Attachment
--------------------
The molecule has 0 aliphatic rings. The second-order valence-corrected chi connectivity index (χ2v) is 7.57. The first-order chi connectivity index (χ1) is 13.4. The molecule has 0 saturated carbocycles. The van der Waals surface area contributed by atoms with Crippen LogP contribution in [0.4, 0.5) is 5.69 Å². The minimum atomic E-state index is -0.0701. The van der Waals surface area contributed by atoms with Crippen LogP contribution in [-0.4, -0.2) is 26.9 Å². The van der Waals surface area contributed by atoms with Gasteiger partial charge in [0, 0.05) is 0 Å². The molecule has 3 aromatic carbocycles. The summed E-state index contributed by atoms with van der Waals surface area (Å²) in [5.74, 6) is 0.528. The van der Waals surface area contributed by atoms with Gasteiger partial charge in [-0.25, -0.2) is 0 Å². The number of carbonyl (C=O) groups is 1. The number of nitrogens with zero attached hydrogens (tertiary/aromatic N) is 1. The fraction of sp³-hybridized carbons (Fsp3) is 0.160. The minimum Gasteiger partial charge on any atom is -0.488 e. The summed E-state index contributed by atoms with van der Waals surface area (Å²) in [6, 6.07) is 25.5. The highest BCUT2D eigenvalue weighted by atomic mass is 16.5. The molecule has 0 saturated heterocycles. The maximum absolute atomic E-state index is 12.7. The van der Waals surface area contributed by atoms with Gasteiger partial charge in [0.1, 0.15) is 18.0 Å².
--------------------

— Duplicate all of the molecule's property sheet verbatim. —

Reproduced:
The molecule has 0 aliphatic rings. The second-order valence-corrected chi connectivity index (χ2v) is 7.57. The first-order chi connectivity index (χ1) is 13.4. The molecule has 0 saturated carbocycles. The van der Waals surface area contributed by atoms with Crippen LogP contribution in [0.4, 0.5) is 5.69 Å². The minimum atomic E-state index is -0.0701. The van der Waals surface area contributed by atoms with Crippen LogP contribution in [-0.4, -0.2) is 26.9 Å². The van der Waals surface area contributed by atoms with Gasteiger partial charge in [0, 0.05) is 0 Å². The molecule has 3 aromatic carbocycles. The summed E-state index contributed by atoms with van der Waals surface area (Å²) in [5.74, 6) is 0.528. The van der Waals surface area contributed by atoms with Gasteiger partial charge in [-0.25, -0.2) is 0 Å². The number of carbonyl (C=O) groups is 1. The number of nitrogens with zero attached hydrogens (tertiary/aromatic N) is 1. The fraction of sp³-hybridized carbons (Fsp3) is 0.160. The minimum Gasteiger partial charge on any atom is -0.488 e. The summed E-state index contributed by atoms with van der Waals surface area (Å²) in [6, 6.07) is 25.5. The highest BCUT2D eigenvalue weighted by atomic mass is 16.5. The molecule has 0 saturated heterocycles. The maximum absolute atomic E-state index is 12.7. The van der Waals surface area contributed by atoms with Gasteiger partial charge in [0.1, 0.15) is 18.0 Å².